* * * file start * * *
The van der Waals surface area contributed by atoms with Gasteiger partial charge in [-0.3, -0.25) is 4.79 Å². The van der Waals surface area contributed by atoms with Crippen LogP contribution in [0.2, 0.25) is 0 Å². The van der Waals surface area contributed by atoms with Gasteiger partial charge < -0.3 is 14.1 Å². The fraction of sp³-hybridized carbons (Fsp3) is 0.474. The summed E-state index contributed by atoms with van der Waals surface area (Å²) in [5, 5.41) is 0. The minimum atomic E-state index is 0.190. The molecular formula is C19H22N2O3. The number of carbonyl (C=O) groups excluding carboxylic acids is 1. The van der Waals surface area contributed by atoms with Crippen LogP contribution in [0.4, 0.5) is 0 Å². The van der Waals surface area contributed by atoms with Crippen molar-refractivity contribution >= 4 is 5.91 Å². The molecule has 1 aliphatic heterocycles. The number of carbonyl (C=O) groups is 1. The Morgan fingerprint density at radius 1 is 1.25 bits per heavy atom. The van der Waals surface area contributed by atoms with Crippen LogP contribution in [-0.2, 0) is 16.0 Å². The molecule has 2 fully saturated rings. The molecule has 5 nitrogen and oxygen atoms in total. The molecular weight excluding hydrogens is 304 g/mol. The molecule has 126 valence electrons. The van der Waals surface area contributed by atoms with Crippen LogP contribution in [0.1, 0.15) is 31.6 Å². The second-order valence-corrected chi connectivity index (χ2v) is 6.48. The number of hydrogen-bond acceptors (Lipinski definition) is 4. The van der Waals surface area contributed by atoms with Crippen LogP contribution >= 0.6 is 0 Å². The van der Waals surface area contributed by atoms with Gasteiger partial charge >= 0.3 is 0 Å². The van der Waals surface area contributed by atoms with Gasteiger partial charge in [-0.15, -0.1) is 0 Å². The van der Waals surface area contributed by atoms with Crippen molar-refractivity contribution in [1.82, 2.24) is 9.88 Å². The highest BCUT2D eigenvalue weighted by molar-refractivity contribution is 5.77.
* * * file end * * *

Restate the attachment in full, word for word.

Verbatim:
The van der Waals surface area contributed by atoms with Gasteiger partial charge in [-0.3, -0.25) is 4.79 Å². The van der Waals surface area contributed by atoms with Crippen LogP contribution in [0.2, 0.25) is 0 Å². The van der Waals surface area contributed by atoms with Gasteiger partial charge < -0.3 is 14.1 Å². The fraction of sp³-hybridized carbons (Fsp3) is 0.474. The summed E-state index contributed by atoms with van der Waals surface area (Å²) in [5, 5.41) is 0. The minimum atomic E-state index is 0.190. The molecular formula is C19H22N2O3. The number of carbonyl (C=O) groups excluding carboxylic acids is 1. The van der Waals surface area contributed by atoms with Crippen LogP contribution in [0.4, 0.5) is 0 Å². The van der Waals surface area contributed by atoms with Crippen molar-refractivity contribution >= 4 is 5.91 Å². The molecule has 1 aliphatic heterocycles. The number of carbonyl (C=O) groups is 1. The Morgan fingerprint density at radius 1 is 1.25 bits per heavy atom. The van der Waals surface area contributed by atoms with Crippen LogP contribution in [-0.2, 0) is 16.0 Å². The molecule has 2 fully saturated rings. The molecule has 5 nitrogen and oxygen atoms in total. The molecular weight excluding hydrogens is 304 g/mol. The molecule has 126 valence electrons. The van der Waals surface area contributed by atoms with Crippen LogP contribution in [0.1, 0.15) is 31.6 Å². The second-order valence-corrected chi connectivity index (χ2v) is 6.48. The number of hydrogen-bond acceptors (Lipinski definition) is 4. The van der Waals surface area contributed by atoms with Crippen LogP contribution >= 0.6 is 0 Å². The van der Waals surface area contributed by atoms with Gasteiger partial charge >= 0.3 is 0 Å². The van der Waals surface area contributed by atoms with Gasteiger partial charge in [-0.15, -0.1) is 0 Å². The van der Waals surface area contributed by atoms with Crippen molar-refractivity contribution in [1.82, 2.24) is 9.88 Å². The highest BCUT2D eigenvalue weighted by molar-refractivity contribution is 5.77.